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A Ladder, a Ledge and a Window: Thoughts on Joy

If you ever have the opportunity to visit Jerusalem, and you find yourself at the church of the Holy Sepulcher—one of the possible sites for Jesus’ tomb—and if you look up and to your right before entering, you’ll see an old wooden ladder on a ledge resting against a window. Its story requires that you know something about the church itself.

For centuries six different Christian groups have each claimed ownership of the church. This dispute led the Ottoman Sultan, in 1757, to issue an edict known as the “Status Quo,” which defined which parts of the church belonged to which groups.

So, for example, one group had possession of the floors while another had possession of the domed roof (which led the Israeli government to put up trusses when the integrity of the domed roof began to fail because the owners of the floor would not permit the owners of the roof to use their floor to erect scaffolding to repair the roof.)

Some historians say that this little ladder set the precedent for all this. In the early 1800’s, Armenian monks, who held the rights to the outer windows, set out to repair them. But this caused a problem one historian described this way: “At some point the Armenians put out the ladder for the purpose of doing work on the windows, [and] the Greeks protested that the ladder was resting on their portion (the outer ledge). The Armenians refused to remove the ladder – hence the frozen reality.”

Over the years, the heated dispute has cooled, but the ladder remains in place—visible in photos dating back as far as the 1800’s! Here’s one from 1857:

The ladder stands as a testimony to the “Status Quo”—no one dares remove it. (Monks make replacement ladders when the existing ones rot.)

It’s ironic, considering what that church memorializes.

We can go so far from the hope of Jesus as our Immanuel—“God with us”—when our practice goes from heartfelt faith and joy in the risen Christ to keeping the Status Quo. Monks struggle to cling to where He once was, quibbling over a ladder, yet we seem to lose the glorious message of where He now is because the tomb is empty.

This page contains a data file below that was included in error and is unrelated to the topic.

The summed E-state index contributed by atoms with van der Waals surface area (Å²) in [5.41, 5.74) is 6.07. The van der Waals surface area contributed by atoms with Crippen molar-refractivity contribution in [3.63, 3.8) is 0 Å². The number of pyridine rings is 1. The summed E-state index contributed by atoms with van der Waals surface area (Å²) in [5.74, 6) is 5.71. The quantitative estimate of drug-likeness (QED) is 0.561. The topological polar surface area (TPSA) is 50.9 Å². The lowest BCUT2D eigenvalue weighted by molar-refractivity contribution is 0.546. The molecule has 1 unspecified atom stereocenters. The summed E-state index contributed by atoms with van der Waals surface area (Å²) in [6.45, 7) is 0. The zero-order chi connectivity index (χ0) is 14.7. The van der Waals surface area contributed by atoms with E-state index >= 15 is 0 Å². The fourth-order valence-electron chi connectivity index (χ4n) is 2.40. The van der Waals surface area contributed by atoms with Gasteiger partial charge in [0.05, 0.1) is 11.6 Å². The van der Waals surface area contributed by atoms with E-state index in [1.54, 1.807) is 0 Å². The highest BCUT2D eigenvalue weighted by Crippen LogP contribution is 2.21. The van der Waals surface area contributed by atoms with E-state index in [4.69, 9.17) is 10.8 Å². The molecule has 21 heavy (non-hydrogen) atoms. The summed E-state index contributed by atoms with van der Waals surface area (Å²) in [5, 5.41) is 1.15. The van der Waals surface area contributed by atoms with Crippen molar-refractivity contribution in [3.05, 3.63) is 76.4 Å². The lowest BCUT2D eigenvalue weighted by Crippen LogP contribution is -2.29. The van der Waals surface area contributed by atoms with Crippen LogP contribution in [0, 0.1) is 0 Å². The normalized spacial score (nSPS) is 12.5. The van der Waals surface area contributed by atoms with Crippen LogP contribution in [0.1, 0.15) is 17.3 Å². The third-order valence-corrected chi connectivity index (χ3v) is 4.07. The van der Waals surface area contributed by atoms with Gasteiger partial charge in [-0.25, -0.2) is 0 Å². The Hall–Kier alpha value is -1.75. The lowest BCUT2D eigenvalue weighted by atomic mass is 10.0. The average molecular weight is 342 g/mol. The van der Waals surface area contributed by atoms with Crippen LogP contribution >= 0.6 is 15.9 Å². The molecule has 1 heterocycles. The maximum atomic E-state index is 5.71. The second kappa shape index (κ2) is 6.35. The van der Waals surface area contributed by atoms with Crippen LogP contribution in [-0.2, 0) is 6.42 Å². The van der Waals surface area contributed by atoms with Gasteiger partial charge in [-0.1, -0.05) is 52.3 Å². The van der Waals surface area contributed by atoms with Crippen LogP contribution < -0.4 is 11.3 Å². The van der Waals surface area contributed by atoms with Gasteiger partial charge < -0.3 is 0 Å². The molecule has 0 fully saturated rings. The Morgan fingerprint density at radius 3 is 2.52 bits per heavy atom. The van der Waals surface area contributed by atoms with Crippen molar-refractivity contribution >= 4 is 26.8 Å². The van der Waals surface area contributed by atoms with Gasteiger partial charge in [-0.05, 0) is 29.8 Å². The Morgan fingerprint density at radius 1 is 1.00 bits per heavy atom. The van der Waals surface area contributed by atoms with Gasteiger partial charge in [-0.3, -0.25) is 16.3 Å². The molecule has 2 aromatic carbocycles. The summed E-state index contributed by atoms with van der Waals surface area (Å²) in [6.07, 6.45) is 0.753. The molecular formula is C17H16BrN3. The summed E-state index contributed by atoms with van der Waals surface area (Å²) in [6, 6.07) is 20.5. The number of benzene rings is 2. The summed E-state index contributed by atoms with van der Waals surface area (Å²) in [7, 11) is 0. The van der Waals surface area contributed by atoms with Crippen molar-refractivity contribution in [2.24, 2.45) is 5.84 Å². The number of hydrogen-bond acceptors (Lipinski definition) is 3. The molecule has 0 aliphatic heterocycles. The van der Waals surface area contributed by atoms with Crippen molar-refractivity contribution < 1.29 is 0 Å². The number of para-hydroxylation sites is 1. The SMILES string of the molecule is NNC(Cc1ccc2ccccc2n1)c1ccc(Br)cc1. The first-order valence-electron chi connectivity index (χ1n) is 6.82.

We do some strange things in the name of religion.

We all have ladders—practices we impose on ourselves or that have been imposed on us. (We don’t just throw away, but burn our “secular” music. In hard times, we search for the sin God is disciplining us for until we name a dozen. With disappointment, we analyze all the reasons we didn’t deserve God’s blessing (we used a credit card last month; we skipped our quite times; we forgot to send a relative a birthday gift, and then got angry because they seemed to expect one).

Somewhere between the emptying of Jesus’ tomb and the filling of modern churches we have propped a lot of ladders against a lot of windows—ladders which have stood for generations. But over time, as many of us can verify, we forget why they’re there, even though we labor to maintain them.

And our “religion” becomes devoid of any true joy in Christ, and instead becomes the means by which we keep an “angry God” at bay and other Christians from suspecting we need a Savior.

It is an age-old problem—forgetting what Jesus had come to do and why He had come to do it. The good news is Jesus did not forget. Jesus knew what He had come to do. He knew why He had come to do it. And He knew how we would be inclined to receive it.

I have to imagine that there were times in the history of the Church of the Holy Sepulcher when the focus of the discussions centered on that ladder. Monks arguing their points… forgetting that the more important issue was why, if the tomb was empty, could they not be united in their joy?

Outside the church is a monument to our unwillingness to delight in that joy which sometimes seems to be lost.

But inside the church is a monument to the empty tomb—the promise that the church has been washed whiter than snow. And as long as this is the case, that joy will never be truly lost, even though it may be lost on us.

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